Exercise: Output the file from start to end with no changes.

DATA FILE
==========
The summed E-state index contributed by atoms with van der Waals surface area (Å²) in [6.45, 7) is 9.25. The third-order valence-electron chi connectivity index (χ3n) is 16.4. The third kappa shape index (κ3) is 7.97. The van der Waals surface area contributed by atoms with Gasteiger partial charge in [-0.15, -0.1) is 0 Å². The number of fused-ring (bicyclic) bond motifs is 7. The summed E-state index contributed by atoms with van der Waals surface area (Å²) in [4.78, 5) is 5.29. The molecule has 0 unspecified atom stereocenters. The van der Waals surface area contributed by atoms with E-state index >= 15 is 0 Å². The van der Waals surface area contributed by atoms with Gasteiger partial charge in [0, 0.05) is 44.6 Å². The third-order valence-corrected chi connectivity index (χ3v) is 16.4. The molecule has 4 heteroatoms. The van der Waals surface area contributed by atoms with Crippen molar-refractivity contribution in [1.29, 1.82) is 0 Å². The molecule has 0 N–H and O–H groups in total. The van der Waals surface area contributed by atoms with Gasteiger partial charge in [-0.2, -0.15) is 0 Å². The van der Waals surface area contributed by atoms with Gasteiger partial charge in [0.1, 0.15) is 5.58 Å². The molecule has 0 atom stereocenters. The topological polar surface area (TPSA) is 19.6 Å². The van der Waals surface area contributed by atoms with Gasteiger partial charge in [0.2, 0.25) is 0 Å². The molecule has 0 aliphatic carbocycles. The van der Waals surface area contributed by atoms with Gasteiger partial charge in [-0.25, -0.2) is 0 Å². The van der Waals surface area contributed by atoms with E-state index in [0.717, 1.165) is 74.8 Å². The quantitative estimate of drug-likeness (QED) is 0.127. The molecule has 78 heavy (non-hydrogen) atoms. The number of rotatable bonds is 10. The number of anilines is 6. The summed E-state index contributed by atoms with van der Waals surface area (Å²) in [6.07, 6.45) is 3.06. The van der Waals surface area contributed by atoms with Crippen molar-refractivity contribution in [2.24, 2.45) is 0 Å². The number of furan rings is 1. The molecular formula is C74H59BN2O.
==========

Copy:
The summed E-state index contributed by atoms with van der Waals surface area (Å²) in [6.45, 7) is 9.25. The third-order valence-electron chi connectivity index (χ3n) is 16.4. The third kappa shape index (κ3) is 7.97. The van der Waals surface area contributed by atoms with Gasteiger partial charge in [-0.15, -0.1) is 0 Å². The number of fused-ring (bicyclic) bond motifs is 7. The summed E-state index contributed by atoms with van der Waals surface area (Å²) in [4.78, 5) is 5.29. The molecule has 0 unspecified atom stereocenters. The van der Waals surface area contributed by atoms with E-state index >= 15 is 0 Å². The van der Waals surface area contributed by atoms with Gasteiger partial charge in [0, 0.05) is 44.6 Å². The third-order valence-corrected chi connectivity index (χ3v) is 16.4. The molecule has 4 heteroatoms. The van der Waals surface area contributed by atoms with Crippen molar-refractivity contribution in [1.29, 1.82) is 0 Å². The molecule has 0 N–H and O–H groups in total. The van der Waals surface area contributed by atoms with Gasteiger partial charge in [-0.2, -0.15) is 0 Å². The van der Waals surface area contributed by atoms with Gasteiger partial charge in [0.1, 0.15) is 5.58 Å². The molecule has 0 atom stereocenters. The topological polar surface area (TPSA) is 19.6 Å². The van der Waals surface area contributed by atoms with Gasteiger partial charge in [0.2, 0.25) is 0 Å². The molecule has 0 aliphatic carbocycles. The van der Waals surface area contributed by atoms with Gasteiger partial charge in [-0.25, -0.2) is 0 Å². The van der Waals surface area contributed by atoms with E-state index in [0.717, 1.165) is 74.8 Å². The quantitative estimate of drug-likeness (QED) is 0.127. The molecule has 78 heavy (non-hydrogen) atoms. The number of rotatable bonds is 10. The number of anilines is 6. The summed E-state index contributed by atoms with van der Waals surface area (Å²) in [6.07, 6.45) is 3.06. The van der Waals surface area contributed by atoms with Crippen molar-refractivity contribution in [2.24, 2.45) is 0 Å². The number of furan rings is 1. The molecular formula is C74H59BN2O.